Puny humans flub ANOTHER Google cloud patch

Immaturity or radical transparency: you be the judge

No-one says running a globe-spanning cloud is easy, but Google's just borked its own cloud for the fourth and fifth time in a few weeks.

This time the problem was with Google Compute Engine instances in us-central1, which experienced elevated packet loss last Friday. The problem wasn't a shocker – it lasted 14 minutes – but was noticed and duly fixed.

Here's what Google says happened:

“During routine planned maintenance a miscommunication resulted in traffic being sent to a datacenter router that was running a test configuration. This resulted in a saturated link, causing packet loss. The faulty configuration became effective at 02:10 and caused traffic congestion soon after.”

And here's what Google's going to do about it:

“To prevent similar incidents in future, we are changing procedure to include additional validation checks while configuring routers during maintenance activities. We are also implementing a higher degree of automation to remove potential human and communication errors when changing router configurations.”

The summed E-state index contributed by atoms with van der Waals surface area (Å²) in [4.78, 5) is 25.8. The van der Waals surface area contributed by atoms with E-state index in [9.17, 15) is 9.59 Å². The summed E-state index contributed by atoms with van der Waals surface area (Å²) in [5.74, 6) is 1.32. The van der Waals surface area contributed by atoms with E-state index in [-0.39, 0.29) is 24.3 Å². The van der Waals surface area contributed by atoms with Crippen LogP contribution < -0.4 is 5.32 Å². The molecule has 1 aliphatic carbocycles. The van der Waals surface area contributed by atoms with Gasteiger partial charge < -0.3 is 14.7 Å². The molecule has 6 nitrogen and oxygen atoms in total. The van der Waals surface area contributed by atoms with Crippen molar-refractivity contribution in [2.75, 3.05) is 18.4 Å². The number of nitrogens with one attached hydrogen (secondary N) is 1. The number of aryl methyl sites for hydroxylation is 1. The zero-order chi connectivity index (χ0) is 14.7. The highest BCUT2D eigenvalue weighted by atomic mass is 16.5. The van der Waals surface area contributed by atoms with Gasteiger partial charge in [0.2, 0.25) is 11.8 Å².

The company's since reported another packet loss incident that struck on Sunday, US time

That incident and last Friday's are nowhere near as bad as February's near-three-hour outage, the early March VM brownout or the 50-minute App Engine hiccup later in the month.

Google nonetheless fronted up with numerous reports on the faults and reasonably detailed descriptions of the fix.

All of which is very nicely transparent and gives your correspondent something to do on a slow-ish news day. But it also gets your correspondent wondering if what we're seeing in this stream of faults is a hint of operational immaturity, or of radical transparency. And if the latter, do cloud users really want or need to know about every operational hiccup? ®

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